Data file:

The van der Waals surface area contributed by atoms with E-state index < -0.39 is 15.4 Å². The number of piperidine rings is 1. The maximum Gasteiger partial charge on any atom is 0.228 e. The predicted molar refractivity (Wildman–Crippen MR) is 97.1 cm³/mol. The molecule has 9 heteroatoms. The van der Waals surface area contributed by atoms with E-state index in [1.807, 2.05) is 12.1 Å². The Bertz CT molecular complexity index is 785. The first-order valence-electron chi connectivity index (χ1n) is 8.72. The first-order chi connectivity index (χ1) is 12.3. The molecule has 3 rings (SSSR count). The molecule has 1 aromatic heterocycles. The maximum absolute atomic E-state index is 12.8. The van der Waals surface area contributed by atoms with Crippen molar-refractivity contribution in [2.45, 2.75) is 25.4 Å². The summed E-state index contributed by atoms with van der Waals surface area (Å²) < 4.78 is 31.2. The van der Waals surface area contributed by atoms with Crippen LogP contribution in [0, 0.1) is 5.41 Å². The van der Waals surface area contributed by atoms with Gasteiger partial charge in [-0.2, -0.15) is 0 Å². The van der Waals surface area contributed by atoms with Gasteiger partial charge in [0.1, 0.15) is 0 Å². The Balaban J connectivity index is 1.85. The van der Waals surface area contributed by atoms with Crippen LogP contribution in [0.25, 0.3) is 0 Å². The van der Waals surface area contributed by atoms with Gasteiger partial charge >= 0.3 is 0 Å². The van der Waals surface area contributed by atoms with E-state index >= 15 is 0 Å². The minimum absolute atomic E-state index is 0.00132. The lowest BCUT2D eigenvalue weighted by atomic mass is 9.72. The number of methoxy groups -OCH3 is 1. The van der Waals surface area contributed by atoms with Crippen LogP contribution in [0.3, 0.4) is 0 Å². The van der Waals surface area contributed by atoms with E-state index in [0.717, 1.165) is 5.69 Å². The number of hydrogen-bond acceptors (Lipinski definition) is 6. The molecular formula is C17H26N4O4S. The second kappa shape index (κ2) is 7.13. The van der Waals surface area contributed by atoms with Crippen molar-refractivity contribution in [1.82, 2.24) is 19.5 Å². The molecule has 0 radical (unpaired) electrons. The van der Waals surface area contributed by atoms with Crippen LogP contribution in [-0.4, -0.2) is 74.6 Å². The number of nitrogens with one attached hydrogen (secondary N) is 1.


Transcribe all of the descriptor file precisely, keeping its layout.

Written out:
The van der Waals surface area contributed by atoms with E-state index < -0.39 is 15.4 Å². The number of piperidine rings is 1. The maximum Gasteiger partial charge on any atom is 0.228 e. The predicted molar refractivity (Wildman–Crippen MR) is 97.1 cm³/mol. The molecule has 9 heteroatoms. The van der Waals surface area contributed by atoms with E-state index in [1.807, 2.05) is 12.1 Å². The Bertz CT molecular complexity index is 785. The first-order valence-electron chi connectivity index (χ1n) is 8.72. The first-order chi connectivity index (χ1) is 12.3. The molecule has 3 rings (SSSR count). The molecule has 1 aromatic heterocycles. The maximum absolute atomic E-state index is 12.8. The van der Waals surface area contributed by atoms with Crippen molar-refractivity contribution in [2.45, 2.75) is 25.4 Å². The summed E-state index contributed by atoms with van der Waals surface area (Å²) < 4.78 is 31.2. The van der Waals surface area contributed by atoms with Crippen LogP contribution in [0, 0.1) is 5.41 Å². The van der Waals surface area contributed by atoms with Gasteiger partial charge in [-0.2, -0.15) is 0 Å². The van der Waals surface area contributed by atoms with Gasteiger partial charge in [0.1, 0.15) is 0 Å². The Balaban J connectivity index is 1.85. The van der Waals surface area contributed by atoms with Crippen LogP contribution in [0.25, 0.3) is 0 Å². The van der Waals surface area contributed by atoms with Gasteiger partial charge >= 0.3 is 0 Å². The van der Waals surface area contributed by atoms with E-state index >= 15 is 0 Å². The minimum absolute atomic E-state index is 0.00132. The lowest BCUT2D eigenvalue weighted by atomic mass is 9.72. The number of methoxy groups -OCH3 is 1. The van der Waals surface area contributed by atoms with Crippen LogP contribution in [0.3, 0.4) is 0 Å². The van der Waals surface area contributed by atoms with E-state index in [0.717, 1.165) is 5.69 Å². The number of hydrogen-bond acceptors (Lipinski definition) is 6. The molecular formula is C17H26N4O4S. The second kappa shape index (κ2) is 7.13. The van der Waals surface area contributed by atoms with Crippen molar-refractivity contribution in [1.82, 2.24) is 19.5 Å². The molecule has 0 radical (unpaired) electrons. The van der Waals surface area contributed by atoms with Crippen LogP contribution in [-0.4, -0.2) is 74.6 Å². The number of nitrogens with one attached hydrogen (secondary N) is 1.